TAMPA — Mired in personal bankruptcy, Jerry D. Campbell needed a lifeline to reorganize his finances and to get out from under about $9 million in debt. A big loan was key to his plans. So he turned to a place many bankrupt individuals might think a lost cause:
It wasn't a lost cause for Campbell, 76. He got a commitment letter in September for a $1.4 million loan from Tampa-based HomeBancorp. But this wasn't just Campbell's local bank.
He is the CEO, chairman and president of HomeBancorp, holding company for HomeBanc, a community bank Campbell co-founded.
Campbell, in the end, did not get the loan, though the Sept. 14 commitment letter is filed with his bankruptcy case in Tampa federal court. The file does not make clear why the loan was not completed.
But Campbell's attorney, Al Gomez, said the bank ultimately decided to back away. Gomez, who noted he was not a lawyer on the case at the time, said he does not have specific information about the bank's motives.
"The bank decided it didn't make sense to do it," Gomez said. "Certain conditions didn't seem right."
Debra A. Hanses Novakoski, CEO of HomeBanc, declined to say why the loan was not provided, though she said it would have complied with any applicable federal regulations. Campbell declined to comment.
Insider loans to bank leaders are allowed by federal regulators if they are properly recorded, banking experts say.
But in an age of public mistrust of the financial sector in the wake of the excesses of Wall Street during the last decade, some say a bank's good reputation is best protected as tightly as the vault.
Ann Skeet, director of leadership ethics at the Markkula Center for Applied Ethics at Santa Clara University in California, said any reputable business seeks to avoid even the appearance of a conflict of interest.
"I would say it doesn't sound great," Skeet said of the loan. "But without knowing exactly why the bank choose not to make the loan — maybe they went through a process where they made the appropriate decision" ethically.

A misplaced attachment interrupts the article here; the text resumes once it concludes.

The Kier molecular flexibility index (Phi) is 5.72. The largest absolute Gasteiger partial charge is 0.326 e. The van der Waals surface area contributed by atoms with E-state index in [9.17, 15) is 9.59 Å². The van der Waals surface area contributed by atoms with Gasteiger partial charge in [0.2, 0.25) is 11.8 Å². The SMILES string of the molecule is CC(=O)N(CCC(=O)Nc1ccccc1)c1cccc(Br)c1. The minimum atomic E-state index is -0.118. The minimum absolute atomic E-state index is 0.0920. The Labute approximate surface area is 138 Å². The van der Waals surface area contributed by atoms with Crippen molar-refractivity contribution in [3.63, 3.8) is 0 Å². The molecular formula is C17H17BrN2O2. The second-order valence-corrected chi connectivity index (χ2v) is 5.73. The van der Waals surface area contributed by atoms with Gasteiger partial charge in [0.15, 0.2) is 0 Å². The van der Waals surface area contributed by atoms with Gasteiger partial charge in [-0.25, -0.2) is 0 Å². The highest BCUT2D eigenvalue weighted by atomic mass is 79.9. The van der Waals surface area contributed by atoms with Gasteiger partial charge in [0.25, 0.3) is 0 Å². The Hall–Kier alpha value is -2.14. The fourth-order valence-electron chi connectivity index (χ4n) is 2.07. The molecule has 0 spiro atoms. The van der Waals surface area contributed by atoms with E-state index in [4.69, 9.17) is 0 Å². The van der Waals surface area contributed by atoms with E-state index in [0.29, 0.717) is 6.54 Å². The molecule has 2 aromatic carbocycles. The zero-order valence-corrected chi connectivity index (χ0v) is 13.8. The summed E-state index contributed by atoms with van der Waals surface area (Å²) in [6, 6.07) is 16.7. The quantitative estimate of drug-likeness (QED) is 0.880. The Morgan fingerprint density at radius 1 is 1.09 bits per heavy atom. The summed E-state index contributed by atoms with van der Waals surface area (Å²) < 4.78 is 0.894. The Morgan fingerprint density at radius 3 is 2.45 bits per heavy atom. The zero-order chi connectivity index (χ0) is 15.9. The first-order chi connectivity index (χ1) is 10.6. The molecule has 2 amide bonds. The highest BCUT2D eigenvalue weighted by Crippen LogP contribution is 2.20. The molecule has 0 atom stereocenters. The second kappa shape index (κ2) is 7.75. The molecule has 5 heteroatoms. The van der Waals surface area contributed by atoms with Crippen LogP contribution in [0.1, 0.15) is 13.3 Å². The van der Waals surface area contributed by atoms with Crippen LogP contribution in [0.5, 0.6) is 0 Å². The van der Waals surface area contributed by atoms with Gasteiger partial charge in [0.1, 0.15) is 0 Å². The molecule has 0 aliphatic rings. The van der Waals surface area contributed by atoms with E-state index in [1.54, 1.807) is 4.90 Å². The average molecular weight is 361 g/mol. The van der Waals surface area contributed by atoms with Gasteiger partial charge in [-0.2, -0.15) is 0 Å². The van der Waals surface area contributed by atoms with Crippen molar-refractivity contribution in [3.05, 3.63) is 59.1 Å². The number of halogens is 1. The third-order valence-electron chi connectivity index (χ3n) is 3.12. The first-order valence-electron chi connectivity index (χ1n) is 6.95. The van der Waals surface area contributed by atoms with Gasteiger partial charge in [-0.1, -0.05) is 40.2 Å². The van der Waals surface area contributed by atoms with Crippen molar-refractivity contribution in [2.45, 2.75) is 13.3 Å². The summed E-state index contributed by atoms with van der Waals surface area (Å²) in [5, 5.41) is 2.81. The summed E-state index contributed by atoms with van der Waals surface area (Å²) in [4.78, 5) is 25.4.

Certainly, nobody in the bankruptcy case has accused Campbell or his bank of wrongdoing.
Campbell's attorney said the loan commitment was proper. Campbell filed for bankruptcy protection in January 2016.
"I don't think it's that unusual when all parties are in agreement and when you have a debtor with the financial wherewithal to repay the loan," said Gomez. "This happens frequently. He's not the run-of-the-mill debtor."
Indeed, Campbell isn't. He earned $1.1 million from HomeBancorp in 2016 and $1.4 million in 2015, court records show, and he owns bank stock that he offered as collateral for the loan, along with other assets.
Campbell fell into financial straits after he and a business associate obtained a $4.8 million loan in 2009 to buy Michigan-based Pinnacle Race Track. The 320-acre track was abandoned in 2010, Campbell blaming the economic downturn for its demise.
Funds from Campbell's loan would have gone to creditors as part of a mediated settlement. "Without this financing, a consensual plan of reorganization cannot be obtained," said a motion by Campbell's attorneys.
A condition of HomeBanc's loan was that court approval be sought. It does not appear the court ever ruled on the loan. Now a second reorganization plan has been filed that is not dependent on a loan, Gomez said. A hearing on the plan is scheduled later this month.
The five-year loan would initially have had a 5 percent interest rate, or 1.5 percent above prime. After two years, that rate would go up to 2.5 percent above prime. The loan fee was $4,500.
The loan would have required some belt tightening by Campbell, restricting him to annual living expenses of $75,000.
Contact William R. Levesque at firstname.lastname@example.org. Follow @Times_Levesque.